Movies don’t need to contain oozing blood and gore to be considered horror fare. Psychological horror is a subgenre which can be quite effective at causing terror. Writer/director Sebastian Godwin’s first feature film Homebound is a good example of psychological horror that mostly relies on actors’ reactions to events, which take place off-screen, to scare the audience.

Homebound follows Holly, played by Aisling Loftus (A Discovery of Witches), and Richard, played by Tom Goodman-Hill (Rebecca, The Imitation Game), newlyweds traveling to the country to meet Richard’s family for the first time. Holly is concerned when they arrive to an empty house, but Richard shrugs it off. Apparently, it’s normal for his ex-wife Nina to refuse to talk to him, but at least she sent him a text apologizing for not being there. Eventually, Richard’s children show up one by one and none of them seem particularly happy to see their father. The youngest daughter Anna, played by Raffiella Chapman (Miss Peregrine’s Home for Peculiar Children), is the only child who is even remotely pleasant to Holly. The older children, Ralph (Lukas Rolfe) and Lucia (Hattie Gotobed), wander in and barely even greet their father and his new bride. 

The uncomfortable family reunion moves outside, where Richard and the children encourage Holly to join in playing with what she assumes is a pet goose. Holly is horrified when the children slaughter the goose right in front of her without any warning. Richard seems amused at Holly’s reaction as he nonchalantly tells her they’re having the goose for dinner. When Richard pours alcohol for each of the children at dinner, he explains that it’s young Anna’s birthday, so they’re having a celebration. If Holly hasn’t noticed all the red flags before dinner time, she definitely realizes something doesn’t seem right when Ralph and Lucia begin drinking heavily. After a night of eating, drinking, and dancing, Richard and Holly are too distracted to notice the older children listening outside their bedroom door.

As the film progresses, one has to wonder why in the world Holly married Richard in the first place. It’s not just his children who are unpleasant, Richard is a jerk. Tom Goodman-Hill’s portrayal of Richard as a flippant, self-centered asshole is great. As good as Goodman-Hill is at showing Richard’s true colors and making the audience hate him, the real standout performance in Homebound comes from Aisling Loftus and her facial expressions, as she reacts to the horror around her while the story unfolds. The other star of the film is the score, which along with the cinematography, gives Homebound an old school, almost gothic feeling similar to movies like The Changeling. The main difference here is that where The Changeling is a haunted house movie, Homebound is about a house of horrors and the family who inhabit it.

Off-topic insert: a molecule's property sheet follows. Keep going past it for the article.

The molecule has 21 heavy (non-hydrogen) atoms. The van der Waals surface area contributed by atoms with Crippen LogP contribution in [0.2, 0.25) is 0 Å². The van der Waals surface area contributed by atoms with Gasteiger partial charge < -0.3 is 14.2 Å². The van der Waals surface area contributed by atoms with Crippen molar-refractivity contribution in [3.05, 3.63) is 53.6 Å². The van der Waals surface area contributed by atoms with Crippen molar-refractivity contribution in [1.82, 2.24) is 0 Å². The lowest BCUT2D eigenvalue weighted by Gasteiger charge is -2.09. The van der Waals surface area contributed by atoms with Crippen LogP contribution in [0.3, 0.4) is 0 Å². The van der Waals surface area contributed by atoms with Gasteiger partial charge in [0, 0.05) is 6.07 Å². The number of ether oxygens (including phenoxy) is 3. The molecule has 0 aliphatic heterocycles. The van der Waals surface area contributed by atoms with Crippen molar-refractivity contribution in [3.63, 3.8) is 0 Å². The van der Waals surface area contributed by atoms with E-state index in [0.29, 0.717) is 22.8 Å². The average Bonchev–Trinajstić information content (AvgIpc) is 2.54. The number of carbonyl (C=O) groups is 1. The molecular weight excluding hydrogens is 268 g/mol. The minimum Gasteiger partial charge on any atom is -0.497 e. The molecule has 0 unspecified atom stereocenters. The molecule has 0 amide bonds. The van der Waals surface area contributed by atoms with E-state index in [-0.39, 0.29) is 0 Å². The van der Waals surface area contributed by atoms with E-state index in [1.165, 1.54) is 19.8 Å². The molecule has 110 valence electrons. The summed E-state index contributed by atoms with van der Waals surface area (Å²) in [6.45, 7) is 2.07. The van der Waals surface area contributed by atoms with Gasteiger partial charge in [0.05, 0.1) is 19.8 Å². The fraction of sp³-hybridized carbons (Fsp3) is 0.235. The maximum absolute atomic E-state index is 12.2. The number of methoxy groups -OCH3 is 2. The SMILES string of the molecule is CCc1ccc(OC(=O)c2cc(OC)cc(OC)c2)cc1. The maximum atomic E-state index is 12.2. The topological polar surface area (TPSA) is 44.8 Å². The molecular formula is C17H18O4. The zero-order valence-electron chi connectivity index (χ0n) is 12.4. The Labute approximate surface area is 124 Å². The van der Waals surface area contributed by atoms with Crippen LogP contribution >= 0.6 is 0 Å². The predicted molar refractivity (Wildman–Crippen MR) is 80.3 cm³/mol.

Once Holly convinces the children to tell her where Richard’s ex-wife has been hiding, it’s clear things probably aren’t going to end well for her, which causes the final act of the film to be a bit predictable. Again, one has to wonder how Holly ended up with a loser like Richard, who deserves every awful thing that happens to him, in the first place. 

Ultimately, Homebound treads familiar territory and is highly reminiscent of movies about evil children like Children of the Corn and The Good Son, but it boasts an outstanding lead performance. Loftus’ wild-eyed portrayal of Holly, and her reactions to the horror she witnesses off-screen, make Homebound an entertaining, popcorn movie and an engaging psychological thriller.

Movie Score: 3/5

Brainstorm Media will release Homebound in select theaters and on demand May 13th.

  • Michelle Swope
    About the Author - Michelle Swope

    Michelle credits seeing Wes Craven’s A Nightmare on Elm Street in the theater as the reason she’s a lifelong horror fan. For the past several years she’s been writing film reviews, conducting interviews, and moderating live panels for various online sites, while also advocating for accessibility and inclusivity in journalism, as a disabled woman working in the horror community. She was previously a featured writer at and has also written for Ghastly Grinning, F This Movie!, Nightmarish Conjurings,, and several other sites. She has also been published in the online zine We Are Horror and wrote an essay for the Blu-ray release of the film Dinner in America for Arrow Films Video. She now resides in Wilmington, NC where she is a member of the North Carolina Film Critics Association.